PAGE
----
Word is on the very first day of President Donald Trumps "excellent adventure" overseas, his retinue of hangers-on and quislings began whispering in the ears of the hated media that the man who claimed Hillary Clinton didn't have the "stamina" to be president was himself already "exhausted," and thus physically incapable of delivering a highly anticipated address to his hosts in the early evening of the second day of his visit.
Perhaps the president's "exhaustion" was brought on by the "stress" of being forced to fly across the globe on one of the most comfortable and well-appointed airplanes on earth, where great food (including five-layer chocolate cake with two scoops of ice cream) was available at the snap of his quasi-royal fingers.
Or perhaps the "exhaustion" was triggered by his trying to keep all his "flips" involving the Middle East from "flopping" over and accidentally whacking him on the side of his head.
For example, we all remember his snarky rebuke of Michelle Obama for not covering her head when she accompanied her husband to Riyadh last year.
Of course (flip), neither did his wife and daughter during his visit (flop).
A second example of flip-flopping was his insistence during his campaign that because "Islam hates us" it was cowardly of President Barack Obama and Hillary Clinton not to utter the phrase, "radical Islamic terrorism" right in the faces of Middle Eastern royalty.
But that was then, and this is now, so when President Trump found himself face to face with the men many believe sat by silent and allowed the 9/11 bombing to occur in 2001, not only did he not utter the words "radical Islamic terrorism," he instead effusively praised Islam as one the "great faiths" of the world (flip), and therefore never came close to even whispering the words "radical Islamic terrorism" (flop).
Perhaps, however, the most egregious flip-flop from President Trump during his trip was his ceaseless mocking last year of President Obama "appearing" to bend ever so slightly at his waist toward the Saudi King during his visit (flip) versus Trump's own deep bend toward the King when presented with a shiny silver bauble hanging on a bright gold chain (flop).
But while luxurious travel to exotic lands, flip-flopping on issue after issue, and even deep-waist bending in return for shiny trinkets can all possibly trigger physical exhaustion in a 70 year old senior citizen whose two main forms of exercise consist of picking up and putting down his dessert fork and using a TV remote clicker to change channels, more exhausting still is having to tell the truth 100 percent of the time.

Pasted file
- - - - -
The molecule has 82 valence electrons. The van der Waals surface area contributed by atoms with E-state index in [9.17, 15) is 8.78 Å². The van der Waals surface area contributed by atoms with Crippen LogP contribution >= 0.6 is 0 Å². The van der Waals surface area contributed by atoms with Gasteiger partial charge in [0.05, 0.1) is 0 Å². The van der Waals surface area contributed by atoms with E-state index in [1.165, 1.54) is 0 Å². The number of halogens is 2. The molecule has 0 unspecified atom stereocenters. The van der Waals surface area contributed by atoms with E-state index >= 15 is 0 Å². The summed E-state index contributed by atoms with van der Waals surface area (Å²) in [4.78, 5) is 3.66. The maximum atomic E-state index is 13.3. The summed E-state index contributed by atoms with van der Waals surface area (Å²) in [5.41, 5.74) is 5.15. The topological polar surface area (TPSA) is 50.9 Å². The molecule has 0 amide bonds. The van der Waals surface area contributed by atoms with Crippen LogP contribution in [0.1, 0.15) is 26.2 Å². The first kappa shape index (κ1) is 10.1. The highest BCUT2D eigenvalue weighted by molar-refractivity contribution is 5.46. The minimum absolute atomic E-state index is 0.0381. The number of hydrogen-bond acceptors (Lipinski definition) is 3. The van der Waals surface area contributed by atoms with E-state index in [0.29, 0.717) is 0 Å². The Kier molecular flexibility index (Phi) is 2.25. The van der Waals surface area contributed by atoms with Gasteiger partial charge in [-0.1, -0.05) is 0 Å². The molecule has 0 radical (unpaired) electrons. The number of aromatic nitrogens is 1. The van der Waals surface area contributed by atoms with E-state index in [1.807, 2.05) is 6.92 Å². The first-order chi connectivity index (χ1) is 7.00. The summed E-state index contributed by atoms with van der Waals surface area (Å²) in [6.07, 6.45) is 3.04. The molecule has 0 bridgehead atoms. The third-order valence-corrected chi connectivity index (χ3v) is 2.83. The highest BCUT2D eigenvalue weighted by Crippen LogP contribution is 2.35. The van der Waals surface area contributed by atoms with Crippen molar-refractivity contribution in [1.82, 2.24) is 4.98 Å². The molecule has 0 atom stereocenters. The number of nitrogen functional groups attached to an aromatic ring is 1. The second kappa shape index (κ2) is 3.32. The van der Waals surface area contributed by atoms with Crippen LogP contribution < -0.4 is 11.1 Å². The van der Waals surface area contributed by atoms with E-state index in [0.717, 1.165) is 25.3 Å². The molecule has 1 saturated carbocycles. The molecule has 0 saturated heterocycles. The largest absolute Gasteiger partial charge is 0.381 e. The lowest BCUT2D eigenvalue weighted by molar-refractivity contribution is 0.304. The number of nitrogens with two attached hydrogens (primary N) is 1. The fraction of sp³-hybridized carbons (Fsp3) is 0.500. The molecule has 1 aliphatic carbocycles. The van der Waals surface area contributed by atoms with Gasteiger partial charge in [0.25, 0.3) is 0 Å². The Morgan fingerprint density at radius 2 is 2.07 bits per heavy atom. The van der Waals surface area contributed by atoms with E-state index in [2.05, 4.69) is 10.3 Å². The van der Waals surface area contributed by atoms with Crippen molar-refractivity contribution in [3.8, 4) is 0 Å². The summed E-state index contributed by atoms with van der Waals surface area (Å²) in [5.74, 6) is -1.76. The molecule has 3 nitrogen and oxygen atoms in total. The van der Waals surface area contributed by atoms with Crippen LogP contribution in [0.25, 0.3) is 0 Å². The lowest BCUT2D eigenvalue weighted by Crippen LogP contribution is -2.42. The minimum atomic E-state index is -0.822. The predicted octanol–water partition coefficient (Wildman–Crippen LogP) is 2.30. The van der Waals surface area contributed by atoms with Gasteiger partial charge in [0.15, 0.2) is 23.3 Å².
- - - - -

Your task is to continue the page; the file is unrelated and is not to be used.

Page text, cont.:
The fact is Donald Trump, scion to riches; Donald Trump, Wharton grad; Donald Trump, fledgling businessman; Donald Trump, developer; Donald Trump, man about town; Donald Trump, casino owner; Donald Trump, reality TV personality; and Donald Trump, product brand could and did play fast and loose with the truth and the facts his entire life and career and got away with it.
Moreover, in all these different iterations, Donald Trump faced minimal blowback when he fudged, obfuscated, twisted, and yes, even outright lied about what was real and what wasn't.
If a 58 story building became a 68 story building, whom did it hurt?
If a complete failure of a business enterprise was reframed to appear to be a win, who is to know?
If TV ratings sank year after year yet were sold to viewers and sponsors as still top of the heap, who was the wiser?
And if thousands and thousands of lawsuits large and small morphed into a symbol of management toughness rather than a sign of business ineptitude, so what?
I believe the president's exhaustion is mental, not physical.
I believe the appropriate, yet relentless, efforts by the media to pursue and reveal to the public each and every inconsistency in Trump's words and deeds since the first day of his presidency has caused Trump to suffer a "truth breakdown" that people wrongly believe is physical exhaustion.
The truth matters when you're president.
For Trump to survive he must embrace the alien notion that the truth really can set him free.
It's up to him. Period. End of story.